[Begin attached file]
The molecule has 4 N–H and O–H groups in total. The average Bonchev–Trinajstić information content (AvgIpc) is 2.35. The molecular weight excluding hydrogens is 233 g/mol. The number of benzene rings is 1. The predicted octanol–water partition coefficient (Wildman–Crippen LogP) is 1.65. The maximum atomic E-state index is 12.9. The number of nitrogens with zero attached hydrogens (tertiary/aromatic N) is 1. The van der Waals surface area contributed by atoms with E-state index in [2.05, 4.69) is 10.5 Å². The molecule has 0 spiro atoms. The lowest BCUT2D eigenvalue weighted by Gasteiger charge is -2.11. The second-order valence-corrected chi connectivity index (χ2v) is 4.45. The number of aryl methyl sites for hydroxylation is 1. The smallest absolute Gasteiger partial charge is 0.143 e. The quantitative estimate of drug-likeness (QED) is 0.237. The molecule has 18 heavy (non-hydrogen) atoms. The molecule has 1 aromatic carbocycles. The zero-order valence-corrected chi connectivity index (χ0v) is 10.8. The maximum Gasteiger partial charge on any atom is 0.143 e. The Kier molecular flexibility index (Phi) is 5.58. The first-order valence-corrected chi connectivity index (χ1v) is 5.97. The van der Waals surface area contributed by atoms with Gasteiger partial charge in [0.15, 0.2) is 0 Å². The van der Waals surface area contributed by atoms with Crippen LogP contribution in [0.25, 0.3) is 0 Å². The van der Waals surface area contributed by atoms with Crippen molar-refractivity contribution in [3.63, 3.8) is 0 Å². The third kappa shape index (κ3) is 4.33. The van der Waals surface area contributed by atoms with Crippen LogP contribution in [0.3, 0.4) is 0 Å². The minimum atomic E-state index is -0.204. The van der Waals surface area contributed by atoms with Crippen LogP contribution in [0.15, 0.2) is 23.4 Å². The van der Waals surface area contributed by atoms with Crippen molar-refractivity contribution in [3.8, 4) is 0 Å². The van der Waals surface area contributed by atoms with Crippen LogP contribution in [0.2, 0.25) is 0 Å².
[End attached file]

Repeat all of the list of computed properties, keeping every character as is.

The molecule has 4 N–H and O–H groups in total. The average Bonchev–Trinajstić information content (AvgIpc) is 2.35. The molecular weight excluding hydrogens is 233 g/mol. The number of benzene rings is 1. The predicted octanol–water partition coefficient (Wildman–Crippen LogP) is 1.65. The maximum atomic E-state index is 12.9. The number of nitrogens with zero attached hydrogens (tertiary/aromatic N) is 1. The van der Waals surface area contributed by atoms with E-state index in [2.05, 4.69) is 10.5 Å². The molecule has 0 spiro atoms. The lowest BCUT2D eigenvalue weighted by Gasteiger charge is -2.11. The second-order valence-corrected chi connectivity index (χ2v) is 4.45. The number of aryl methyl sites for hydroxylation is 1. The smallest absolute Gasteiger partial charge is 0.143 e. The quantitative estimate of drug-likeness (QED) is 0.237. The molecule has 18 heavy (non-hydrogen) atoms. The molecule has 1 aromatic carbocycles. The zero-order valence-corrected chi connectivity index (χ0v) is 10.8. The maximum Gasteiger partial charge on any atom is 0.143 e. The Kier molecular flexibility index (Phi) is 5.58. The first-order valence-corrected chi connectivity index (χ1v) is 5.97. The van der Waals surface area contributed by atoms with Gasteiger partial charge in [0.15, 0.2) is 0 Å². The van der Waals surface area contributed by atoms with Crippen LogP contribution in [0.25, 0.3) is 0 Å². The van der Waals surface area contributed by atoms with Crippen molar-refractivity contribution in [3.63, 3.8) is 0 Å². The third kappa shape index (κ3) is 4.33. The van der Waals surface area contributed by atoms with Crippen LogP contribution in [0.3, 0.4) is 0 Å². The minimum atomic E-state index is -0.204. The van der Waals surface area contributed by atoms with Crippen LogP contribution in [0.15, 0.2) is 23.4 Å². The van der Waals surface area contributed by atoms with Crippen molar-refractivity contribution in [3.8, 4) is 0 Å². The van der Waals surface area contributed by atoms with Crippen LogP contribution in [0.2, 0.25) is 0 Å².